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Mammalian Cell Alternatives to CHO Biomanufacturing
Last week in a blog titled “CHO Cells – the Top Expression System for Best Selling Biologic Drugs” I discussed how CHO Cells are the manufacturing platform for four out of five top selling biologic drugs in 2010, each with annual revenues over six billion. At the end of the blog, I asked if there was a platform that could compete with CHO in biomanufacturing and this week, I thought I would highlight a few possible contenders.
Perhaps the biggest challenger to CHO cells right now is the NS0 cell line. NS0 cells are a mouse myeloma cell line and have demonstrated high protein expression similar to CHO cell production. However, some have raised issues related to glycosylation and in antibodies where glycosylation is a big factor, CHO cells may provide a closer to human glycosylation pattern. In addition some NS0 lines require extra supplements be added to media for highest titers. Supplements including lipids and cholesterols are required for some NS0 lines and this adds additional cost plus challenges to downstream purification.
Another cell line that has received attention is EB66, manufactured by Vivalis. EB66 is derived from duck embryonic stem cells. Vivalis states that these cells were created without any genetic, chemical or viral modifications and as such they have created a production system free of genetic instability or tumorigencity that can be found in other cell lines. They also claim that the glycosylation is more similar to human cells resulting in a more potent final product than what can be manufactured in CHO cells. One challenge of any proprietary cell line is that the licensee pays for use of the cell line, which over time can be costly and limiting.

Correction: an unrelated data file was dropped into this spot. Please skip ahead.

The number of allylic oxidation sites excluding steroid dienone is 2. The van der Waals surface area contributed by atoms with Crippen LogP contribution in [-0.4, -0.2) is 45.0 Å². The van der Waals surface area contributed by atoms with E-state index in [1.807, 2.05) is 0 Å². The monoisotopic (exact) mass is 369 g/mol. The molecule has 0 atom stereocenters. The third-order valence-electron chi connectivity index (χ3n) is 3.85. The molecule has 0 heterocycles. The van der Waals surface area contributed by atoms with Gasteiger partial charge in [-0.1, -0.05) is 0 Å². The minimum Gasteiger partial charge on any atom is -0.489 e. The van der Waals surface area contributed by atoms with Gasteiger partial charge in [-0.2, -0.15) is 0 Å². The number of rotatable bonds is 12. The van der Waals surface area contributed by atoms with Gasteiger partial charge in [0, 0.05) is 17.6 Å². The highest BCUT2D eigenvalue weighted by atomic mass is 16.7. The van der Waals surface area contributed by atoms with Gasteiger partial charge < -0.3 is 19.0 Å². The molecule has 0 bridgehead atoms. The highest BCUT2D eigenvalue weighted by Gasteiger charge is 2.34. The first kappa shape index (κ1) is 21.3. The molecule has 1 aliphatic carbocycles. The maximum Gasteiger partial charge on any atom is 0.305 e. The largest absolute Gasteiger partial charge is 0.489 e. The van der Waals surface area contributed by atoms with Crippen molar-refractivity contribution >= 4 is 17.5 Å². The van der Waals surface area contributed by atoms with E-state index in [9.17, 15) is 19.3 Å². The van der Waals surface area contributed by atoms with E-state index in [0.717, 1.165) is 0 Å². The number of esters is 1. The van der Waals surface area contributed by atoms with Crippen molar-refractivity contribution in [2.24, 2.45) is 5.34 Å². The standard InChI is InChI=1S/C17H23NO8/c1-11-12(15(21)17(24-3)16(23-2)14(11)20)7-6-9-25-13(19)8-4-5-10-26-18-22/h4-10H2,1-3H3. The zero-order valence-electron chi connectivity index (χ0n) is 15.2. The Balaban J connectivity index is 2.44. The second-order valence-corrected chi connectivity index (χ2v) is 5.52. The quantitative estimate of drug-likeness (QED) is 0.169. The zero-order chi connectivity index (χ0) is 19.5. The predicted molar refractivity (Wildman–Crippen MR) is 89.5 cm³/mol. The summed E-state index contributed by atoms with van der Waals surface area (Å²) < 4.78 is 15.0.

One of the most talked about and most developed human cell lines is the proprietary PER.C6 cell line. The manufacturers of PER.C6, DSM and Crucell, have said that their cell line provides improved performance for biomanufacturing including some reports of titers up to 30 grams/Liter. They also provide completed safety documentation, pre-selected media and cell line optimization, saving time and resources. There are also advantages to using a human cell line in post-translational modification that results in a decrease in immunological reaction, an increase in pharmaceutical activity and improved pharmacokinetics in the final product. The downside is that royalties can be costly (some say double digit percentages) and ultimately media and manufacturing changes are less flexible and less accessible to in-house process development.
So how do these challengers stack up? I would like to know if any readers have compared these cell lines to CHO cells and if so do any have the potential to become the next biomanufacturing powerhouse? Is anyone aware of other cell lines that are better alternatives?